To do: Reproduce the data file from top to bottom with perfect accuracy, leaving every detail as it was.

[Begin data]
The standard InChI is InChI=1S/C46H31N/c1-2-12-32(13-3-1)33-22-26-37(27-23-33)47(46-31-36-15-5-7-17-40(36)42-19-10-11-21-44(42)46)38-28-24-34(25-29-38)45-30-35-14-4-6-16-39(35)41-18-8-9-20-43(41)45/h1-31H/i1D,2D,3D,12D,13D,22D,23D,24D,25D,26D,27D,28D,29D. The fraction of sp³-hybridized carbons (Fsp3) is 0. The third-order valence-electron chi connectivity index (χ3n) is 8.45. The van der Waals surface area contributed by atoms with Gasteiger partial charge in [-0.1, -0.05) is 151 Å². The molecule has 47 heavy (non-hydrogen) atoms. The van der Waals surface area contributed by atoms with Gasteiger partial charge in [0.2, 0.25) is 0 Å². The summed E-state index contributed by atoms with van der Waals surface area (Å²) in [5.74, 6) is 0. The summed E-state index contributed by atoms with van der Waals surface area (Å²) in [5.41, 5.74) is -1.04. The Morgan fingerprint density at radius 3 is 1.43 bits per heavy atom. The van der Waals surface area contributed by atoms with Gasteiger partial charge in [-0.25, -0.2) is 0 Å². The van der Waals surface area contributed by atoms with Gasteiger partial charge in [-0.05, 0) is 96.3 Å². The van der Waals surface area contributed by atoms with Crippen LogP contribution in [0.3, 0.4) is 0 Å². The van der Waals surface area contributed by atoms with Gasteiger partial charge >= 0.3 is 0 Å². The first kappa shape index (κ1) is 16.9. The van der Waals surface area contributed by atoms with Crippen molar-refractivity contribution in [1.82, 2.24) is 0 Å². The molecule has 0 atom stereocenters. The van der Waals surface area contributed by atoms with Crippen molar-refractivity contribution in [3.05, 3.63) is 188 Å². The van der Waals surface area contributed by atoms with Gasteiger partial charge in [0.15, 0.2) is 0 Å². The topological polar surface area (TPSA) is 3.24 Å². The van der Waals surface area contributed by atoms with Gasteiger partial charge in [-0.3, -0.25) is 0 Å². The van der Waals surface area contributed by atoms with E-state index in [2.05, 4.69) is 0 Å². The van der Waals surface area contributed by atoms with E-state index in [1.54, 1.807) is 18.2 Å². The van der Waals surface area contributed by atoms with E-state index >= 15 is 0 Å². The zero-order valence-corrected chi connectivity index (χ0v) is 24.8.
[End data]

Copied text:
The standard InChI is InChI=1S/C46H31N/c1-2-12-32(13-3-1)33-22-26-37(27-23-33)47(46-31-36-15-5-7-17-40(36)42-19-10-11-21-44(42)46)38-28-24-34(25-29-38)45-30-35-14-4-6-16-39(35)41-18-8-9-20-43(41)45/h1-31H/i1D,2D,3D,12D,13D,22D,23D,24D,25D,26D,27D,28D,29D. The fraction of sp³-hybridized carbons (Fsp3) is 0. The third-order valence-electron chi connectivity index (χ3n) is 8.45. The van der Waals surface area contributed by atoms with Gasteiger partial charge in [-0.1, -0.05) is 151 Å². The molecule has 47 heavy (non-hydrogen) atoms. The van der Waals surface area contributed by atoms with Gasteiger partial charge in [0.2, 0.25) is 0 Å². The summed E-state index contributed by atoms with van der Waals surface area (Å²) in [5.74, 6) is 0. The summed E-state index contributed by atoms with van der Waals surface area (Å²) in [5.41, 5.74) is -1.04. The Morgan fingerprint density at radius 3 is 1.43 bits per heavy atom. The van der Waals surface area contributed by atoms with Gasteiger partial charge in [-0.25, -0.2) is 0 Å². The van der Waals surface area contributed by atoms with Gasteiger partial charge in [-0.05, 0) is 96.3 Å². The van der Waals surface area contributed by atoms with Crippen LogP contribution in [0.3, 0.4) is 0 Å². The van der Waals surface area contributed by atoms with Gasteiger partial charge >= 0.3 is 0 Å². The first kappa shape index (κ1) is 16.9. The van der Waals surface area contributed by atoms with Crippen molar-refractivity contribution in [1.82, 2.24) is 0 Å². The molecule has 0 atom stereocenters. The van der Waals surface area contributed by atoms with Crippen molar-refractivity contribution in [3.05, 3.63) is 188 Å². The van der Waals surface area contributed by atoms with Gasteiger partial charge in [0.15, 0.2) is 0 Å². The topological polar surface area (TPSA) is 3.24 Å². The van der Waals surface area contributed by atoms with Gasteiger partial charge in [-0.3, -0.25) is 0 Å². The van der Waals surface area contributed by atoms with E-state index in [2.05, 4.69) is 0 Å². The van der Waals surface area contributed by atoms with E-state index in [1.54, 1.807) is 18.2 Å². The van der Waals surface area contributed by atoms with E-state index >= 15 is 0 Å². The zero-order valence-corrected chi connectivity index (χ0v) is 24.8.